Edtech for Edleaders: Learning Management Systems Defined

Today’s classroom is (or should be) a supplemented by web-based resources. Information and interaction (including feedback from teachers) can be facilitated through web sites and services. These are available form many sources, including vendors (who charge fees or use advertising to support freemium versions) and open source sources. Collectively, many apply the label “web 2.0” to these sites that allow content sharing and interaction.

Content management systems (CMS) are web content creation publishing platforms that incorporate many web 2.0 tools into a single site; users with accounts on the CMS can add, edit, and manage information and media on those parts of the site they have permission to edit. Some content management systems have been designed specifically for managing content and interaction for educational purposes, and these are typically referred to as learning management systems (LMS). Open source LMS platforms have matured to the point where they are easily and inexpensively available and can be installed by school IT managers with modest skills and modest budgets. These tools can be used to support many aspects of teaching and learning in schools (Ackerman, 2018).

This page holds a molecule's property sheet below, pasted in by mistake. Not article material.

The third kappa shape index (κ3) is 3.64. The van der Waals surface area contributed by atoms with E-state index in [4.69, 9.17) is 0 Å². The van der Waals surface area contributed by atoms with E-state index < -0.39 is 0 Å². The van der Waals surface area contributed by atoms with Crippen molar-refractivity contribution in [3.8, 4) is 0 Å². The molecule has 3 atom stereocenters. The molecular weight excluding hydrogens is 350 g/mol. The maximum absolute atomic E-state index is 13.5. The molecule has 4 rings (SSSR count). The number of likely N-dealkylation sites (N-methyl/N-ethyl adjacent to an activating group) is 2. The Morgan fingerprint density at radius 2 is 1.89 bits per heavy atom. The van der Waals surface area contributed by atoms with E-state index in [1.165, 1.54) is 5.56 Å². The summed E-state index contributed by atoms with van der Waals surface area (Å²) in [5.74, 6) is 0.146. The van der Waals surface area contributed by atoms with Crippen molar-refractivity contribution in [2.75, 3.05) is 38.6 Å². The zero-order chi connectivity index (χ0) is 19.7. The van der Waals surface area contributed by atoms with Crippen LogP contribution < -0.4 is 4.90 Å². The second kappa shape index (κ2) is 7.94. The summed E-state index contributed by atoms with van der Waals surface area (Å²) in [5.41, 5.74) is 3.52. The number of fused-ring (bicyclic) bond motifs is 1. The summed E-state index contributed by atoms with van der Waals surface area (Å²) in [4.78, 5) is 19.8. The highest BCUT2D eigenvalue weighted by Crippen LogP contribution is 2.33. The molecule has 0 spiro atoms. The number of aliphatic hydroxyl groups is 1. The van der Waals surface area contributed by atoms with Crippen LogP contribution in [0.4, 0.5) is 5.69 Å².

By providing and supporting an LMS, IT managers in schools enable teachers to offer online sections of courses and they enable blended or hybrid courses in which online activities supplement face-to-face lessons. With an LMS installed, teachers can engage students with a wide range of digital tools from one site. A full service LMS will provide:

  • File sharing, so teachers can make templates, word processing files, PDF copies of articles, presentation files, and other files available to students who can access the materials independently;
  • Html editors, which support embedded media, so teachers and other course creators can build content pages that incorporate both the content they compose and media from other providers;
  • Tests and quizzes that include items (such a multiple choice questions) that can be graded by the system and those that must be graded by the instructor;
  • Assignment drop boxes, so students can submit digital files that are time stamped and grading rubrics, mark-up tools, and other options for providing students with feedback;
  • Gradebooks that display both assignments and tests that are part of the LMS as well as columns for off-line work;
  • Discussion boards, blogs, journals, wikis and chat rooms that facilitate both asynchronous and synchronous interaction and collaboration.


Ackerman, G. (in press). Open source online learning in rural communities. In I. Bouchrika, N. Harrati, and P. Vu. (Eds.). Learner experience and usability in online education. Hershey, PA: IGI-Global.